This trend for slot machines over table games is even more pronounced with online casinos, although you would expect as much given that the online experience of traditional casino games is not a patch on the real thing, and given that the number of online slots available massively outweighs any other game type.

Still, the actual figures are quite astounding:

Popularity of Online Casino Games

The UKGC started recording the data in a different way as of the 2017/18 financial year, which is why this graph starts there.

They previously lumped blackjack and roulette etc in together as ‘table games’ which royally screws up the data, but if I tell you that online slots revenues went from £1.559 billion in 2015/16 to £1.773 billion in 2016/17 (an annual increase of 14%), then you can see the trend was already gathering pace.

The revenues from online slots since 2016 have increased 11.6% year on year on average, with a huge 25% jump during lockdown that plateaued in 2022 before taking off again in 2023.

In the same time period, online blackjack is actually taking 16% less than it was in 2019, while roulette is  taking 14% less than it was in 2019, although roulette revenues have gone up as well as down within that time.

What Does This Data Mean for the Future of Remote and Non-Remote Casinos?

Casino Sign

Personally, I can see the casino landscape becoming far less interesting.

Operators and game developers will create more of what sells, so if people are shifting more towards super simple games with a quick-fire nature, that’s what they will create.

This could trigger a sort of doom spiral where a lack of options pushes players towards specific types of games, which the operators then see as the market moving away from alternative games, so they offer even less diversity to meet what they think the customers want, and so the cycle continues.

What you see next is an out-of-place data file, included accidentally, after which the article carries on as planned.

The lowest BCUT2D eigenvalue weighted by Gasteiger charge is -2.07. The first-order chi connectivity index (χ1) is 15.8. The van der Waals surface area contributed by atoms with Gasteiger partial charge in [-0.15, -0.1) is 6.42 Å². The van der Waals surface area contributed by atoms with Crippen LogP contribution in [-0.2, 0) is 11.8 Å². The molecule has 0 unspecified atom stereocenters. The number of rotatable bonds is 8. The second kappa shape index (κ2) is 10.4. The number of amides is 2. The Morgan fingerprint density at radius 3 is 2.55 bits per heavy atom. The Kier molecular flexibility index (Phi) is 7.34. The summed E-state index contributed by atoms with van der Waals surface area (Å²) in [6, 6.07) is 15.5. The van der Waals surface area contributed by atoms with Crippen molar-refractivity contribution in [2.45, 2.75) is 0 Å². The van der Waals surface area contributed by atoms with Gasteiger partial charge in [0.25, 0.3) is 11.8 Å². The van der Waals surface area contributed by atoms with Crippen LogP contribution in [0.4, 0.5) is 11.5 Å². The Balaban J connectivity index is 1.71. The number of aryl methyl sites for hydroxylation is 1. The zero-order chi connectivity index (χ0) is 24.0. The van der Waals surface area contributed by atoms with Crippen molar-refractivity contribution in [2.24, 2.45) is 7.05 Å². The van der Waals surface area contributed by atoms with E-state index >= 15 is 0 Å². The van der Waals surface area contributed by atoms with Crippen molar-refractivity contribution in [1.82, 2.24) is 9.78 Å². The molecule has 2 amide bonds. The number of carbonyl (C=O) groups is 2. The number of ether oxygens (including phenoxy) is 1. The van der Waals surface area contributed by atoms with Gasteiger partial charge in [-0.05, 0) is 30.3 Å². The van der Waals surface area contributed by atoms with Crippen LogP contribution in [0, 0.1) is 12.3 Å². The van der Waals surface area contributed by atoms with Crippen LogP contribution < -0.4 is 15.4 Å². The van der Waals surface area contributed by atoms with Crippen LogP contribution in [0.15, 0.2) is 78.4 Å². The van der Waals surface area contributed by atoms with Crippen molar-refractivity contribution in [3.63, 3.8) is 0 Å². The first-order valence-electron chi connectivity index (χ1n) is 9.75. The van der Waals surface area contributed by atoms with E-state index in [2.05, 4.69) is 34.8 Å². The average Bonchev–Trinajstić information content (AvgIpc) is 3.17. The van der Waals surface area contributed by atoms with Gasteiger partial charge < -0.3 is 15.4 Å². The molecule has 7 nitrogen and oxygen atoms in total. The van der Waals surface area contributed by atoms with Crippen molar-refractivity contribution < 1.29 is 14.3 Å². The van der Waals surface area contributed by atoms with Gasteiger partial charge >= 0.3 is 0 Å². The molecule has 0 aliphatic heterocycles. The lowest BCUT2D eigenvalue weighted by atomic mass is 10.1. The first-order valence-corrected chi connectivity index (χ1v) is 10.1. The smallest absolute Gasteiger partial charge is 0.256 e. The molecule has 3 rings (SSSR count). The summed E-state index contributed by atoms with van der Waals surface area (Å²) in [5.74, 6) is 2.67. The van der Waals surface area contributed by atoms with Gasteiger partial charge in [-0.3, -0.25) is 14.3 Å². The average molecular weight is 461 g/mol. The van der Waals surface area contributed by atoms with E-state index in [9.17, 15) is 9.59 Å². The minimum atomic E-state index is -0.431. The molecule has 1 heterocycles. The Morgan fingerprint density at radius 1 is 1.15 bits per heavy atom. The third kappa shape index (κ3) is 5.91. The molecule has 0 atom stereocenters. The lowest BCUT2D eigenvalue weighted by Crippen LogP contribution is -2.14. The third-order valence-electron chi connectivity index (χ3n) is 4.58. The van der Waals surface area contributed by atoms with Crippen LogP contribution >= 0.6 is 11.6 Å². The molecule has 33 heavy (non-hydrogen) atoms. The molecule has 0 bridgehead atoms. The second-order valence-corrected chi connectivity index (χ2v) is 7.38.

I can’t see traditional table games dying out completely or anything drastic like that, but equally, I don’t foresee high street casinos integrating more craps tables or other more niche games.

UK high street casinos are already fairly basic compared to their US counterparts, usually offering blackjack, roulette, and maybe a poker variant or two, and I don’t imagine that will change. Things are much more interesting in the States.

Online casinos are a little bit different because it is not as costly for operators to include a more diverse selection of games, but I have already noticed that most casinos have a list of slots numbering into the thousands, with little else being pushed on the homepage.

This is clearly where they make the most money, even without the data to back it up.

Yet online casinos know that there is a market for alternative games, albeit a smaller one, so as long as the revenues outweigh the costs of providing them, they will probably stick around.

Live casinos is where the most innovation seems to be happening in my experience, although not within the traditional casino game space, more within the gameshow type games, which again, speak to those who prefer the simple nature of slots.

As I explained on the main UKGC data page, I think there are fewer and fewer people who want to test their skills in a casino, and more who simply want to try their luck.